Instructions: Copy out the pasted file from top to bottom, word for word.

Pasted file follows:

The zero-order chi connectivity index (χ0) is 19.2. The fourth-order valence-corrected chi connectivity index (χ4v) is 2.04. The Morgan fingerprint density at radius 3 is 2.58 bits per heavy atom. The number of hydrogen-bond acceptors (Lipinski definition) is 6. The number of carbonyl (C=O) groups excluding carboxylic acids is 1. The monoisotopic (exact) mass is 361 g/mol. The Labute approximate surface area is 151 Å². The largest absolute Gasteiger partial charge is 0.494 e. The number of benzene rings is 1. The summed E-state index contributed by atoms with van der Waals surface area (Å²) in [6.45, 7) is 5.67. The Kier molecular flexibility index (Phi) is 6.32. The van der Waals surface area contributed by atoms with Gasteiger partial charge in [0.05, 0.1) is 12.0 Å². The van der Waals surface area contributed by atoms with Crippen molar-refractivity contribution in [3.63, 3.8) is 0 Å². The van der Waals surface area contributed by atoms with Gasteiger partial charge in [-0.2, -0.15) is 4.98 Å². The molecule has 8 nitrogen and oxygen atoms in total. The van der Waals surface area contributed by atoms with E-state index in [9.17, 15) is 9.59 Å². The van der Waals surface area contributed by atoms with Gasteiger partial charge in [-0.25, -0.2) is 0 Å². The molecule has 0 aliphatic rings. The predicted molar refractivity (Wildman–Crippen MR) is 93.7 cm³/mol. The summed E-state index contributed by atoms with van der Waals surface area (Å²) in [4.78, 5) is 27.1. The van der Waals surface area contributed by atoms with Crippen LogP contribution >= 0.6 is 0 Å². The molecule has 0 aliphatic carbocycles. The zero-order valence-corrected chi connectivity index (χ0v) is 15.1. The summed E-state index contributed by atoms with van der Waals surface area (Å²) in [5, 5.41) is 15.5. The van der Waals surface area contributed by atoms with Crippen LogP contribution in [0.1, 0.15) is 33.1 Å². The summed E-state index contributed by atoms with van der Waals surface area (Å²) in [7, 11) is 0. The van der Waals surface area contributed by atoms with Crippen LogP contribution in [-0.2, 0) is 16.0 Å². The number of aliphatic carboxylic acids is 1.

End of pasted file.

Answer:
The zero-order chi connectivity index (χ0) is 19.2. The fourth-order valence-corrected chi connectivity index (χ4v) is 2.04. The Morgan fingerprint density at radius 3 is 2.58 bits per heavy atom. The number of hydrogen-bond acceptors (Lipinski definition) is 6. The number of carbonyl (C=O) groups excluding carboxylic acids is 1. The monoisotopic (exact) mass is 361 g/mol. The Labute approximate surface area is 151 Å². The largest absolute Gasteiger partial charge is 0.494 e. The number of benzene rings is 1. The summed E-state index contributed by atoms with van der Waals surface area (Å²) in [6.45, 7) is 5.67. The Kier molecular flexibility index (Phi) is 6.32. The van der Waals surface area contributed by atoms with Gasteiger partial charge in [0.05, 0.1) is 12.0 Å². The van der Waals surface area contributed by atoms with Crippen molar-refractivity contribution in [3.63, 3.8) is 0 Å². The van der Waals surface area contributed by atoms with Gasteiger partial charge in [-0.2, -0.15) is 4.98 Å². The molecule has 8 nitrogen and oxygen atoms in total. The van der Waals surface area contributed by atoms with E-state index in [9.17, 15) is 9.59 Å². The van der Waals surface area contributed by atoms with Gasteiger partial charge in [-0.25, -0.2) is 0 Å². The molecule has 0 aliphatic rings. The predicted molar refractivity (Wildman–Crippen MR) is 93.7 cm³/mol. The summed E-state index contributed by atoms with van der Waals surface area (Å²) in [4.78, 5) is 27.1. The van der Waals surface area contributed by atoms with Crippen LogP contribution >= 0.6 is 0 Å². The molecule has 0 aliphatic carbocycles. The zero-order valence-corrected chi connectivity index (χ0v) is 15.1. The summed E-state index contributed by atoms with van der Waals surface area (Å²) in [5, 5.41) is 15.5. The van der Waals surface area contributed by atoms with Crippen LogP contribution in [0.1, 0.15) is 33.1 Å². The summed E-state index contributed by atoms with van der Waals surface area (Å²) in [7, 11) is 0. The van der Waals surface area contributed by atoms with Crippen LogP contribution in [-0.2, 0) is 16.0 Å². The number of aliphatic carboxylic acids is 1.